As Britain enters its worst slump in centuries as a result of the coronavirus pandemic and subsequent lockdown rules which restrict day-to-day economic activity, Chancellor Rishi Sunak is set to announce a massive injection of funding for the state sector.
UK Chancellor Rishi Sunak has pledged to announce a “significant” increase in public sector funding and ruled out a return to austerity “next week” as part of his one-year spending plan on Wednesday.
This comes amid reports that public sector workers could see a pay freeze, argued that it would slow borrowing during the pandemic response.
“When we think about public pay settlements, I think it would be entirely reasonable to think about those in the context of the wider economic climate”, Sunak said.
Sunak refused to answer questions on any possible tax increases saying he would not be addressing any future budget decisions.
According to Reuters, Sunak will be announcing the largest public borrowing regime since World War Two as Britain falls into its biggest economic crisis in more than 300 years.
Economists believe Britain will be borrowing around £400 billion ($531.28 billion) in 2020, nearing 20% of its national gross domestic product (GDP), or nearly double what the cost following the 2008 global financial crisis (GFC)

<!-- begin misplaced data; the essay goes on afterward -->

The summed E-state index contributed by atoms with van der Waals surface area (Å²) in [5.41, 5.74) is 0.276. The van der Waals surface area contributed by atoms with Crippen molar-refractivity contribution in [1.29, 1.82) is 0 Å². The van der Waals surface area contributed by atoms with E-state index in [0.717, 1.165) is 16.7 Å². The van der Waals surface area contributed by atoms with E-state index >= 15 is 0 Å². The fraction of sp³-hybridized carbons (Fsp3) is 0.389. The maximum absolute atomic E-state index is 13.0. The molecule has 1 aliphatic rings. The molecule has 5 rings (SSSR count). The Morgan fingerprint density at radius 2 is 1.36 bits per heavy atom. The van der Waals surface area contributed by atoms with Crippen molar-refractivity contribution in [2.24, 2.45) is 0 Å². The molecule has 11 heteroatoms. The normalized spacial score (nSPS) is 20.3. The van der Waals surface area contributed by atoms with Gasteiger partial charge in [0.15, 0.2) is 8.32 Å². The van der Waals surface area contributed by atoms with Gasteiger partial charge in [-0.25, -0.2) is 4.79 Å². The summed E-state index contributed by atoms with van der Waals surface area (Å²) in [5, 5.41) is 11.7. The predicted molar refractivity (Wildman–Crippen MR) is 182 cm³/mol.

Sunak told Sky that economic forecasts are set to be published to accompany his spending outline, which would demonstrate the “enormous strain” that coronavirus has had on the economy and how his plan would prioritise tackling the pandemic.
The UK finance ministry said on Saturday that Sunak is expected to introduce a one-year package costing more than £3 billion ($3.98 billion) to support the National Health Service (NHS) as it struggles to cope with increasing coronavirus cases.
Since the first national lockdown was introduced in March, the Conservative governments in Westminster have introduced unprecedented state intervention and spending schemes in a bid to support workers placed on furlough and protect the UK economy.
What has become widely known as ‘austerity’ was a regime of large-scale spending cuts to public services following the GFC, in which the national deficit rose exponentially.